In its place would be a “free rider” provision requiring employers to pay for employees who get their health care with government assistance, according to an outline of the committee’s policy proposals.
The legislation from the Senate Finance Committee is expected to be released after the July Fourth holiday. Two other drafts of health care legislation, one in the Senate and another in the House, would require employers to provide health insurance to employees.
Retailers and other businesses that have minimum- or low-wage employees, such as Wal-Mart, oppose the free-rider clause, which they are describing as a backdoor mandate, says a source who asked not to be named but who is familiar with Wal-Mart’s health care policy stance. Around 2.5 percent of Wal-Mart employees receive Medicaid, according to the company.
The Center on Budget and Policy Priorities, a policy group whose work focuses on low- and moderate-income individuals and families, said the free-rider clause could discourage companies from hiring low-income workers and employees with disabilities. People who are poor or disabled are eligible for Medicaid.
The policy group said an employer mandate was preferable because most employers would choose to provide adequate coverage. The fine paid by employers that choose not to provide coverage could help the government recover the cost of insuring workers who do not get insurance through an employer.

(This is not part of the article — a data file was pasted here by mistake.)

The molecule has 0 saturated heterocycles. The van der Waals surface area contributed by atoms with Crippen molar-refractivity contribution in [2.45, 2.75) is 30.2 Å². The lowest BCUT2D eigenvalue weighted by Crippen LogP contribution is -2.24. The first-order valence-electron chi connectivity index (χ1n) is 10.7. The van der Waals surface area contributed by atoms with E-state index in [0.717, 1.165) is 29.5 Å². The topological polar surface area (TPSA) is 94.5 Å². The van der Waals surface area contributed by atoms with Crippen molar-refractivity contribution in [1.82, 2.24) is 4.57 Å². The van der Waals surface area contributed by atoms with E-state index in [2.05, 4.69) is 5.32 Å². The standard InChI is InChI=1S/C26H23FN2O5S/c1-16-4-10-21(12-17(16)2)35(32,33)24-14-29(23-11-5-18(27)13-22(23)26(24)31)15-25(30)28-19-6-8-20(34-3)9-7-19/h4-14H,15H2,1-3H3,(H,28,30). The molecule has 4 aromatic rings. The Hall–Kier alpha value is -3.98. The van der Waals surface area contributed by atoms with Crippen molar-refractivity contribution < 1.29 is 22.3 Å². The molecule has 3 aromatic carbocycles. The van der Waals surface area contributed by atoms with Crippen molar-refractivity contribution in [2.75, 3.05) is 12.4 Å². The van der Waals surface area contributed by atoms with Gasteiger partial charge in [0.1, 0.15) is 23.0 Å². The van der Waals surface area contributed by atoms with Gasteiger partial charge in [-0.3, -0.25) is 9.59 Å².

Last week, Senate Finance Committee Chairman Max Baucus, D-Montana, said his committee had shaved about $600 million off the cost of health care reform. The new price tag, $1 trillion over 10 years, would be achieved by taxing health benefits and replacing an employer mandate with a free-rider provision.
According to the outline that became public last week, the free-rider clause would require employers to pay half the average national cost of Medicaid for every employee who receives Medicaid. An employer would have to pay the full cost of any tax credit an employee uses to purchase health insurance.
An employer would not have to pay into the cost of Medicaid if the company offered health insurance that was considered affordable. The proposal says health insurance is affordable if it costs no more than 12.5 percent of a worker’s income.
That proposal alone would save the government $300 million, according to Sen. Kent Conrad, D-North Dakota and chairman of the Senate Budget Committee.
A proposal to tax health care benefits could generate as much as $418 billion, the bulk of the money needed to pay for health care reform without increasing the federal government’s deficit.